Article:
When we brought our son home from India at age 3, he was all about the physical world. He wanted to touch everything, his hands darting out every which way to grab objects he saw not just in front of him but in his peripheral vision too. He also wanted to eat everything — even my ultimate challenge: a beet-swiss chard salad sprinkled with feta and topped with balsamic dressing. He devoured … Continue reading The forgotten art of rough-housing
Parents with a difficult child should work toward “appropriate and successful behavior patterns 80 percent of the time … ,” writes Ronald Federici in Help for the Hopeless Child. “Sometimes families expect perfection, which is a totally unrealistic expectation.” I had just stumbled onto this blurb on Amazon, but it stopped me cold. I wondered, had I been putting unrealistic expectations on our son? I have always had … Continue reading Rethinking perfect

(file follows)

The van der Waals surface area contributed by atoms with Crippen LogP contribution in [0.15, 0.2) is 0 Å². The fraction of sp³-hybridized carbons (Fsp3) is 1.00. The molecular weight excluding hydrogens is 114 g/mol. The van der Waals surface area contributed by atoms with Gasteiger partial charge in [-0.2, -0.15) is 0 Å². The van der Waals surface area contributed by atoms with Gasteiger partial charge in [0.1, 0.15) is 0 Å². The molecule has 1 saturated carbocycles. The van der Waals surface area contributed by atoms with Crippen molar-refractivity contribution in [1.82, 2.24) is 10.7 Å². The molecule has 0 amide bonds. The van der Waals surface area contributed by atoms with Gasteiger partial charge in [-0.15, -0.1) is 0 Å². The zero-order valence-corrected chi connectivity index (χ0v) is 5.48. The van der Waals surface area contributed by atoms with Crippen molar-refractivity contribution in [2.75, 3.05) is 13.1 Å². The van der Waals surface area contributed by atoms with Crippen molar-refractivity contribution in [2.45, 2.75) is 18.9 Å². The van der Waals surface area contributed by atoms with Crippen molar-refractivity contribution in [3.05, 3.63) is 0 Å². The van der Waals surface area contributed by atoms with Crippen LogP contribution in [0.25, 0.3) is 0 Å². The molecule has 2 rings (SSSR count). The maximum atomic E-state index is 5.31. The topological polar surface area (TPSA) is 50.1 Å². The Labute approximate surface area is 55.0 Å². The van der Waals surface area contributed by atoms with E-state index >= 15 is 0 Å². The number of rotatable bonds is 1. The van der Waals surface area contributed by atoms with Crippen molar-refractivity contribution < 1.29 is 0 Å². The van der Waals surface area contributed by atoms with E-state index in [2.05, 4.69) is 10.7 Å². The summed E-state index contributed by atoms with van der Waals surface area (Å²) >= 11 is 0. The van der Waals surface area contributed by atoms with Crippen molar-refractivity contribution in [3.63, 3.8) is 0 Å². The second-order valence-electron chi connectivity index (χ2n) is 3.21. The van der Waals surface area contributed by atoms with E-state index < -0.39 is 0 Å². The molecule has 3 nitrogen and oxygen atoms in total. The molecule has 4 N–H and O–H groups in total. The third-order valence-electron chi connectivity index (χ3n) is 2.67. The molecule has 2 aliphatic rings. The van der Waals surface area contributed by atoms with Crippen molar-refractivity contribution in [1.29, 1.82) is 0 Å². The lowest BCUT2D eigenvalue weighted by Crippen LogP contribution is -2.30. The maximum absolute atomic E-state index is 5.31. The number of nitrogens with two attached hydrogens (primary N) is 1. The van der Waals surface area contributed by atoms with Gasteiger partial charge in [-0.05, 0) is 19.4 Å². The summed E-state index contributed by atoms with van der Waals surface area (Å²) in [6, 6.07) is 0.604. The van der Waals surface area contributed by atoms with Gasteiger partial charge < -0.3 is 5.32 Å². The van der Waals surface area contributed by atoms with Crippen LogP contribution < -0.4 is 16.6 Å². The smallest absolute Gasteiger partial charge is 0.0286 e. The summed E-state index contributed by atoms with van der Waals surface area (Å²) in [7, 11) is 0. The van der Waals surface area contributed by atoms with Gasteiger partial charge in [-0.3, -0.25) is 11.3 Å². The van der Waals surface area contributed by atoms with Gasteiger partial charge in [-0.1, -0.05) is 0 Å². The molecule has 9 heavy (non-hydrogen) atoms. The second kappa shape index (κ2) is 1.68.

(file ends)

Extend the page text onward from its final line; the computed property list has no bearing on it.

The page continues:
I did something new last Sunday: I shouted in church. No, I wasn’t slain in the spirit or anything like that—we’re Washington State Presbyterians (and grew up as Minnesota Lutherans). Sure, now and then someone will punctuate a point in the sermon with an “Amen!,” and a couple of women sometimes sing with their hands lifted high, but our senior pastor likes to joke that our … Continue reading Um! Yah! Yah!